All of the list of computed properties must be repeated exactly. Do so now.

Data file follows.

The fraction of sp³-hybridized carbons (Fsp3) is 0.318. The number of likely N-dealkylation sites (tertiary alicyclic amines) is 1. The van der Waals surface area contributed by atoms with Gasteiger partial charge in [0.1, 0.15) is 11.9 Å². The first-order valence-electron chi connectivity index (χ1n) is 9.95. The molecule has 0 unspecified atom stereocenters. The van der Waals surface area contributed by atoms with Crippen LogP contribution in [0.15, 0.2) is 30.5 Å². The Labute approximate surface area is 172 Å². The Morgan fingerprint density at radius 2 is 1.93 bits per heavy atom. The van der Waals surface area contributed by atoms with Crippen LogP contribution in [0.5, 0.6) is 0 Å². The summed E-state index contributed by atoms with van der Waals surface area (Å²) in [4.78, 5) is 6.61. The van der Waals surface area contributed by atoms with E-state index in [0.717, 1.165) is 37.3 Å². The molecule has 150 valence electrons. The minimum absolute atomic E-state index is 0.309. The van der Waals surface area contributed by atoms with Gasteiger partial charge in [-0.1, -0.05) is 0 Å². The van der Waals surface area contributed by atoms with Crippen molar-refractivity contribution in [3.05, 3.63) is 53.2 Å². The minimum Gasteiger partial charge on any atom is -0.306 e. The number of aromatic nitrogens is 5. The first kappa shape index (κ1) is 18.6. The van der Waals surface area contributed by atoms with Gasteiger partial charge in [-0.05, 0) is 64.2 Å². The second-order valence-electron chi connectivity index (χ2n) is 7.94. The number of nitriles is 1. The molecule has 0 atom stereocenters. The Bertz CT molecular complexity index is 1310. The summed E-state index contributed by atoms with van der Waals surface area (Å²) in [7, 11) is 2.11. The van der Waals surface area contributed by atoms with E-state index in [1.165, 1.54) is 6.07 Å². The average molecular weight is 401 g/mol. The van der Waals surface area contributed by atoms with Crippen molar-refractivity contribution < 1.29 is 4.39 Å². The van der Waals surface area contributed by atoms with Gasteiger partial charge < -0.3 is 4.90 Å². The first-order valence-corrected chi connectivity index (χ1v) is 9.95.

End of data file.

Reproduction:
The fraction of sp³-hybridized carbons (Fsp3) is 0.318. The number of likely N-dealkylation sites (tertiary alicyclic amines) is 1. The van der Waals surface area contributed by atoms with Gasteiger partial charge in [0.1, 0.15) is 11.9 Å². The first-order valence-electron chi connectivity index (χ1n) is 9.95. The molecule has 0 unspecified atom stereocenters. The van der Waals surface area contributed by atoms with Crippen LogP contribution in [0.15, 0.2) is 30.5 Å². The Labute approximate surface area is 172 Å². The Morgan fingerprint density at radius 2 is 1.93 bits per heavy atom. The van der Waals surface area contributed by atoms with Crippen LogP contribution in [0.5, 0.6) is 0 Å². The summed E-state index contributed by atoms with van der Waals surface area (Å²) in [4.78, 5) is 6.61. The van der Waals surface area contributed by atoms with E-state index in [0.717, 1.165) is 37.3 Å². The molecule has 150 valence electrons. The minimum absolute atomic E-state index is 0.309. The van der Waals surface area contributed by atoms with Gasteiger partial charge in [-0.1, -0.05) is 0 Å². The van der Waals surface area contributed by atoms with Crippen molar-refractivity contribution in [3.05, 3.63) is 53.2 Å². The minimum Gasteiger partial charge on any atom is -0.306 e. The number of aromatic nitrogens is 5. The first kappa shape index (κ1) is 18.6. The van der Waals surface area contributed by atoms with Gasteiger partial charge in [-0.05, 0) is 64.2 Å². The second-order valence-electron chi connectivity index (χ2n) is 7.94. The number of nitriles is 1. The molecule has 0 atom stereocenters. The Bertz CT molecular complexity index is 1310. The summed E-state index contributed by atoms with van der Waals surface area (Å²) in [7, 11) is 2.11. The van der Waals surface area contributed by atoms with E-state index in [1.165, 1.54) is 6.07 Å². The average molecular weight is 401 g/mol. The van der Waals surface area contributed by atoms with Crippen molar-refractivity contribution < 1.29 is 4.39 Å². The van der Waals surface area contributed by atoms with Gasteiger partial charge < -0.3 is 4.90 Å². The first-order valence-corrected chi connectivity index (χ1v) is 9.95.